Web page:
So because of our natural tendency to sleep later, we sleep later. But because of school, we wake up much earlier than we should be. Biological clocks, combined with extracurricular activities and busy homework schedules, some teens report getting as little as 5 hours of sleep a night.


This lack of sleep leads to many, many problems such as impulse control or mental illness.

A human being’s frontal lobe, the part of the brain used for making decision, is only fully developed into their early to mid 20’s. This is why teens are impulsive by nature. Add to this a lack of sleep and a depressive episode and you get quite a scary situation.

Last year, my school decided to test this theory and changed our starting time to an hour later for about 3 weeks. Instead of starting at 7:30 AM, we started at 8:30 AM.

It was only an hour’s difference but it worked wonders for students. Everyone was in a better mood, we paid more attention in all our classes, we were more cooperative with the teachers. Best of all, by the end of the month, our grades had improved by at least 30%.

Aside from my observations, this phenomenon has been scientifically proven (University of Minnesota’s Center for Applied Research and Educational Improvement). Teenagers function much better on later school start times and are able to perform better academically and in sports or extracurriculars.

Teenagers simply are not built to function so early in the morning. There are, of course, the exceptions. In general, we like our sleep and we’d appreciate getting as much of it as posssible.

If you have an idea for something you’d like me to write about, please don’t hesitate to leave a comment below or shoot me an email!


I have a teacher who prints A LOT of booklets and worksheets for our class, and he never prints them double sided! It drives me crazy. The amount of trees that are cut down every year just so that we can have and waste paper is unimaginable.

Everyone, as residents of this planet, should care about the effects of our lifestyles on the environment. But should teenagers, as the future of this planet, care the most?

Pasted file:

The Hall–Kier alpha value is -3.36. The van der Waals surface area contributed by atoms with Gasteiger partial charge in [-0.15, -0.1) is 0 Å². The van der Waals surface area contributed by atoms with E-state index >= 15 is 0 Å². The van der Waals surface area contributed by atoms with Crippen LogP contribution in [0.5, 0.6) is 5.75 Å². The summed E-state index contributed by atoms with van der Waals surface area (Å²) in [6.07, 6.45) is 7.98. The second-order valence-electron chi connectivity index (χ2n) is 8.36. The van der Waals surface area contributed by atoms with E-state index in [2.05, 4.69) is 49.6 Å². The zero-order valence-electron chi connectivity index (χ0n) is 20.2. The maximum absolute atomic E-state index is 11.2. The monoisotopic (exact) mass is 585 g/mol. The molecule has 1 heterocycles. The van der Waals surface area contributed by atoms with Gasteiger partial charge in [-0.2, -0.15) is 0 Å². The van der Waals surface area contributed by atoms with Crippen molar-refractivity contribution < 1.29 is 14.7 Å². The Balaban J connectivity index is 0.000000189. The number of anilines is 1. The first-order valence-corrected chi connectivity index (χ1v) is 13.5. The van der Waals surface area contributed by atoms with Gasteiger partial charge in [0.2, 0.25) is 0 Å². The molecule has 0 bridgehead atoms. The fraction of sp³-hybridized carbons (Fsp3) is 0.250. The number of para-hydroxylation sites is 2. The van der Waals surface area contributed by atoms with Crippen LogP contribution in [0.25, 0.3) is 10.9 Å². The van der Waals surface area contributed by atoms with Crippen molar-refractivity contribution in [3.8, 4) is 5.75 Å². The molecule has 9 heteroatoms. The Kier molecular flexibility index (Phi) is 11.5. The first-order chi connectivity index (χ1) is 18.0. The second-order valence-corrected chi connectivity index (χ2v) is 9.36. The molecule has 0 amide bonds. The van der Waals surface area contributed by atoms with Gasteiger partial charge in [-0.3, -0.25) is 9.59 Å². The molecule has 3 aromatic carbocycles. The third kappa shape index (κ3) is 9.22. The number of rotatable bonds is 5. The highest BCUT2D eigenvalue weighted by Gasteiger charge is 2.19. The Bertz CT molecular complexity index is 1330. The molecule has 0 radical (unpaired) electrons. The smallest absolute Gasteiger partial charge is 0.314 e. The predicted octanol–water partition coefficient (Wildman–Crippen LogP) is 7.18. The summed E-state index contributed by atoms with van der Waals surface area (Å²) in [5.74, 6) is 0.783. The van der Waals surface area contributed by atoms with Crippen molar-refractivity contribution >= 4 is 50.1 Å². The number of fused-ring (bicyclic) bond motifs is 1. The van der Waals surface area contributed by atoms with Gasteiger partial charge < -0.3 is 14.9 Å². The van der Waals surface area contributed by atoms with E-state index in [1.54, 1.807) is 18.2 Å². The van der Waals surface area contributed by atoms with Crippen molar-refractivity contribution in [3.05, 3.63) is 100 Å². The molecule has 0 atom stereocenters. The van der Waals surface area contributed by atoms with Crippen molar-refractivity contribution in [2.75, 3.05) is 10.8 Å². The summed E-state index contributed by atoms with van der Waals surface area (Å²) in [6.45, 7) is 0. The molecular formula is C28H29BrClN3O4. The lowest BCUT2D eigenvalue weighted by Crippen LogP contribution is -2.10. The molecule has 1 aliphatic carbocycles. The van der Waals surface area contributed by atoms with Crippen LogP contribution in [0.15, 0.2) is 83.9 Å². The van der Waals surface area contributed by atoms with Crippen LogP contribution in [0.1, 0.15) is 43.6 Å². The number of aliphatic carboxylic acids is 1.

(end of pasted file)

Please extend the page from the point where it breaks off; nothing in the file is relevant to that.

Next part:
If we don’t start caring, start doing something, then very soon there won’t be an earth for us to be the future of.

Some of the world’s most beautiful animals are dying as a direct result of climate change. If we continue at this rate, millions of species will not exist anymore. Generations to come won’t know about pandas, or polar bears, or snow leopards.

Deforestation is affecting the world’s favourite plant: coffee. Rising temperatures and decreased rainfall results in more pests and reduced harvests, as noticed by coffee farmers.


Every year, I notice the effect of climate change in the air around me. Our summers last longer and are much hotter. Our winters have a lot more rain and are colder than ever. It’s been theorised that by the year 2050, parts of the Middle East and North Africa will be uninhabitable.

Clean water and air is essential to life. Right now, India is being blanketed in clouds of smog that are causing illnesses and reducing visibility. Experts say the smog will only get worse as temperatures decrease and is a result of pollution in the country. Factories all over the world pump harmful waste into rivers and streams that are sources of drinking water for humans, animals, and plants.

Pollution causes a host of diseases, most recognisably cancer. A lot of the pollutants in our water and air are known carcinogens. Their effects may not be seen now, but they will be much later on, maybe in your kids and grandkids.

If we really want somewhere to start our own lives and raise our children, we need to start caring. We need to start lessening the amount of waste we produce and reducing our carbon footprints. We need to make a change.